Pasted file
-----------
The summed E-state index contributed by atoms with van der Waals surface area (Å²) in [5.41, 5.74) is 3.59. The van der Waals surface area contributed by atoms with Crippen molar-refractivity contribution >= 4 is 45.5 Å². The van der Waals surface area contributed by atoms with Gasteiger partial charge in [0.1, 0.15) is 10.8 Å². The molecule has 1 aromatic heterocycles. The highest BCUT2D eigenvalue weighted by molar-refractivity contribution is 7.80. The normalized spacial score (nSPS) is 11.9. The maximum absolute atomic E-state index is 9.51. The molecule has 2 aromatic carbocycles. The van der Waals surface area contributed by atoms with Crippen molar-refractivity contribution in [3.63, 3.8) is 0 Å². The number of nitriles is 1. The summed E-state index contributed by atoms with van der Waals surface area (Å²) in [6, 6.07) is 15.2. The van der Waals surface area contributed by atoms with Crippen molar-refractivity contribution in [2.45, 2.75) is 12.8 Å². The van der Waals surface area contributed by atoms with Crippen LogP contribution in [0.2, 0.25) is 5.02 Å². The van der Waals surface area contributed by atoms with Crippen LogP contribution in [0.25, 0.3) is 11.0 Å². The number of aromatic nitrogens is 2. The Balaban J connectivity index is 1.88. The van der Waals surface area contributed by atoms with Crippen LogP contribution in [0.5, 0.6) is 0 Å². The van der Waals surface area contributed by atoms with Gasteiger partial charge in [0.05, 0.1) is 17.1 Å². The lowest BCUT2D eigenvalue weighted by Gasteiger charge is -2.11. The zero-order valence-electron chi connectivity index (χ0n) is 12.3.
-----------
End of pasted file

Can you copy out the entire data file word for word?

The summed E-state index contributed by atoms with van der Waals surface area (Å²) in [5.41, 5.74) is 3.59. The van der Waals surface area contributed by atoms with Crippen molar-refractivity contribution >= 4 is 45.5 Å². The van der Waals surface area contributed by atoms with Gasteiger partial charge in [0.1, 0.15) is 10.8 Å². The molecule has 1 aromatic heterocycles. The highest BCUT2D eigenvalue weighted by molar-refractivity contribution is 7.80. The normalized spacial score (nSPS) is 11.9. The maximum absolute atomic E-state index is 9.51. The molecule has 2 aromatic carbocycles. The van der Waals surface area contributed by atoms with Crippen molar-refractivity contribution in [3.63, 3.8) is 0 Å². The number of nitriles is 1. The summed E-state index contributed by atoms with van der Waals surface area (Å²) in [6, 6.07) is 15.2. The van der Waals surface area contributed by atoms with Crippen molar-refractivity contribution in [2.45, 2.75) is 12.8 Å². The van der Waals surface area contributed by atoms with Crippen LogP contribution in [0.2, 0.25) is 5.02 Å². The van der Waals surface area contributed by atoms with Crippen LogP contribution in [0.25, 0.3) is 11.0 Å². The number of aromatic nitrogens is 2. The Balaban J connectivity index is 1.88. The van der Waals surface area contributed by atoms with Crippen LogP contribution in [0.5, 0.6) is 0 Å². The van der Waals surface area contributed by atoms with Gasteiger partial charge in [0.05, 0.1) is 17.1 Å². The lowest BCUT2D eigenvalue weighted by Gasteiger charge is -2.11. The zero-order valence-electron chi connectivity index (χ0n) is 12.3.